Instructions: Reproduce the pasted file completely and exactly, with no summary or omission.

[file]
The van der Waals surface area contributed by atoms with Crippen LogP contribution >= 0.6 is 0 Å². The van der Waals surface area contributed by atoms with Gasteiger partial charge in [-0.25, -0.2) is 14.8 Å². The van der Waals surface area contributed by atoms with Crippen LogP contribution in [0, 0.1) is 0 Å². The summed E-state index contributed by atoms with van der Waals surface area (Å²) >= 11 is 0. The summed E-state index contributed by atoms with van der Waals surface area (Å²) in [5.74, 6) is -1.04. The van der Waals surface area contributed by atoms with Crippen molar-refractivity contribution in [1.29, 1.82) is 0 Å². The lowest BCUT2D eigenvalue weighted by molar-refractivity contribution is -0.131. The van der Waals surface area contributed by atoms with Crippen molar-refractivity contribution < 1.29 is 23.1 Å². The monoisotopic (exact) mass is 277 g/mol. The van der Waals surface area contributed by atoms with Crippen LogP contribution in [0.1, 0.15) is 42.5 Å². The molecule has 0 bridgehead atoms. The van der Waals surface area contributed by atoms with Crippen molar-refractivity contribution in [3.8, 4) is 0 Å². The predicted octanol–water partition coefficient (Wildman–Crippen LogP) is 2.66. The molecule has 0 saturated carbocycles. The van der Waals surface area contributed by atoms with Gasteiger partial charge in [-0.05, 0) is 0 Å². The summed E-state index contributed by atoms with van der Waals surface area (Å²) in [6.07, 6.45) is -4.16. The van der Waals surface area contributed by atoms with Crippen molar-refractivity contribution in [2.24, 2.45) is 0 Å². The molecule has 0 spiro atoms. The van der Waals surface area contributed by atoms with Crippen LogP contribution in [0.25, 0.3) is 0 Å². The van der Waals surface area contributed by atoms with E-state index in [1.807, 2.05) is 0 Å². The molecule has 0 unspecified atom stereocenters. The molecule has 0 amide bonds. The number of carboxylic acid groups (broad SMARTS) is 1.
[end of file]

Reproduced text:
The van der Waals surface area contributed by atoms with Crippen LogP contribution >= 0.6 is 0 Å². The van der Waals surface area contributed by atoms with Gasteiger partial charge in [-0.25, -0.2) is 14.8 Å². The van der Waals surface area contributed by atoms with Crippen LogP contribution in [0, 0.1) is 0 Å². The summed E-state index contributed by atoms with van der Waals surface area (Å²) >= 11 is 0. The summed E-state index contributed by atoms with van der Waals surface area (Å²) in [5.74, 6) is -1.04. The van der Waals surface area contributed by atoms with Crippen molar-refractivity contribution in [1.29, 1.82) is 0 Å². The lowest BCUT2D eigenvalue weighted by molar-refractivity contribution is -0.131. The van der Waals surface area contributed by atoms with Crippen molar-refractivity contribution < 1.29 is 23.1 Å². The monoisotopic (exact) mass is 277 g/mol. The van der Waals surface area contributed by atoms with Crippen LogP contribution in [0.1, 0.15) is 42.5 Å². The molecule has 0 bridgehead atoms. The van der Waals surface area contributed by atoms with Crippen molar-refractivity contribution in [3.8, 4) is 0 Å². The predicted octanol–water partition coefficient (Wildman–Crippen LogP) is 2.66. The molecule has 0 saturated carbocycles. The van der Waals surface area contributed by atoms with Gasteiger partial charge in [-0.05, 0) is 0 Å². The summed E-state index contributed by atoms with van der Waals surface area (Å²) in [6.07, 6.45) is -4.16. The van der Waals surface area contributed by atoms with Crippen molar-refractivity contribution in [2.24, 2.45) is 0 Å². The molecule has 0 spiro atoms. The van der Waals surface area contributed by atoms with Crippen LogP contribution in [0.25, 0.3) is 0 Å². The van der Waals surface area contributed by atoms with E-state index in [1.807, 2.05) is 0 Å². The molecule has 0 unspecified atom stereocenters. The molecule has 0 amide bonds. The number of carboxylic acid groups (broad SMARTS) is 1.